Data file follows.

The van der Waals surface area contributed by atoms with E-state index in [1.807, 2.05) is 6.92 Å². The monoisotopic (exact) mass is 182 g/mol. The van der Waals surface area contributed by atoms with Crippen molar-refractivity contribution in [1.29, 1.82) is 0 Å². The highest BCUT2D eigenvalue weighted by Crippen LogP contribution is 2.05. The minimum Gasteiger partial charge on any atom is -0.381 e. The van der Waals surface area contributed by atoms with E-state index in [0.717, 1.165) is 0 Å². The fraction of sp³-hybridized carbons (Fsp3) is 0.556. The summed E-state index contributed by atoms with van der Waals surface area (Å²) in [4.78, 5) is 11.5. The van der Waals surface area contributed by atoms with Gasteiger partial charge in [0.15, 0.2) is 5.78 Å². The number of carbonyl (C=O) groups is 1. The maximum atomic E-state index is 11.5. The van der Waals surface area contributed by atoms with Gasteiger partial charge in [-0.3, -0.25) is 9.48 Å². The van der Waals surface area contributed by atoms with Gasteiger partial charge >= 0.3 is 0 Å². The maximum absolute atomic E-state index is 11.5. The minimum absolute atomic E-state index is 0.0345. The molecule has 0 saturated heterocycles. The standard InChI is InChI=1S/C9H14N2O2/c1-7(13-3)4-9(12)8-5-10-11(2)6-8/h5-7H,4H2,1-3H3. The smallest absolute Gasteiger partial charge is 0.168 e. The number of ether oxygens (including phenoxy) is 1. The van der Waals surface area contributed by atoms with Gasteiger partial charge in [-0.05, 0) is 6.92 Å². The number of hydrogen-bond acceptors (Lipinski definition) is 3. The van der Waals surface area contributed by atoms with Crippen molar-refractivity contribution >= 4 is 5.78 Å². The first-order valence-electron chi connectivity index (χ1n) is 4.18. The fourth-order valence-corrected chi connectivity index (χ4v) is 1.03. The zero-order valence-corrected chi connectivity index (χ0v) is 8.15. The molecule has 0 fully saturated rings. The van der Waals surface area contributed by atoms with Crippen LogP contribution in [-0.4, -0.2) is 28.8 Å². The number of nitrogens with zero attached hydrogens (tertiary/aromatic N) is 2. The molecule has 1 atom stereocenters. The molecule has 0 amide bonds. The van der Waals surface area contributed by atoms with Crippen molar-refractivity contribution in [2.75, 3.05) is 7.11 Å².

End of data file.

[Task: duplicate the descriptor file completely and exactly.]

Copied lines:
The van der Waals surface area contributed by atoms with E-state index in [1.807, 2.05) is 6.92 Å². The monoisotopic (exact) mass is 182 g/mol. The van der Waals surface area contributed by atoms with Crippen molar-refractivity contribution in [1.29, 1.82) is 0 Å². The highest BCUT2D eigenvalue weighted by Crippen LogP contribution is 2.05. The minimum Gasteiger partial charge on any atom is -0.381 e. The van der Waals surface area contributed by atoms with E-state index in [0.717, 1.165) is 0 Å². The fraction of sp³-hybridized carbons (Fsp3) is 0.556. The summed E-state index contributed by atoms with van der Waals surface area (Å²) in [4.78, 5) is 11.5. The van der Waals surface area contributed by atoms with Gasteiger partial charge in [0.15, 0.2) is 5.78 Å². The number of carbonyl (C=O) groups is 1. The maximum atomic E-state index is 11.5. The van der Waals surface area contributed by atoms with Gasteiger partial charge in [-0.3, -0.25) is 9.48 Å². The van der Waals surface area contributed by atoms with Gasteiger partial charge >= 0.3 is 0 Å². The maximum absolute atomic E-state index is 11.5. The minimum absolute atomic E-state index is 0.0345. The molecule has 0 saturated heterocycles. The standard InChI is InChI=1S/C9H14N2O2/c1-7(13-3)4-9(12)8-5-10-11(2)6-8/h5-7H,4H2,1-3H3. The smallest absolute Gasteiger partial charge is 0.168 e. The number of ether oxygens (including phenoxy) is 1. The van der Waals surface area contributed by atoms with Gasteiger partial charge in [-0.05, 0) is 6.92 Å². The number of hydrogen-bond acceptors (Lipinski definition) is 3. The van der Waals surface area contributed by atoms with Crippen molar-refractivity contribution >= 4 is 5.78 Å². The first-order valence-electron chi connectivity index (χ1n) is 4.18. The fourth-order valence-corrected chi connectivity index (χ4v) is 1.03. The zero-order valence-corrected chi connectivity index (χ0v) is 8.15. The molecule has 0 fully saturated rings. The van der Waals surface area contributed by atoms with Crippen LogP contribution in [-0.4, -0.2) is 28.8 Å². The number of nitrogens with zero attached hydrogens (tertiary/aromatic N) is 2. The molecule has 1 atom stereocenters. The molecule has 0 amide bonds. The van der Waals surface area contributed by atoms with Crippen molar-refractivity contribution in [2.75, 3.05) is 7.11 Å².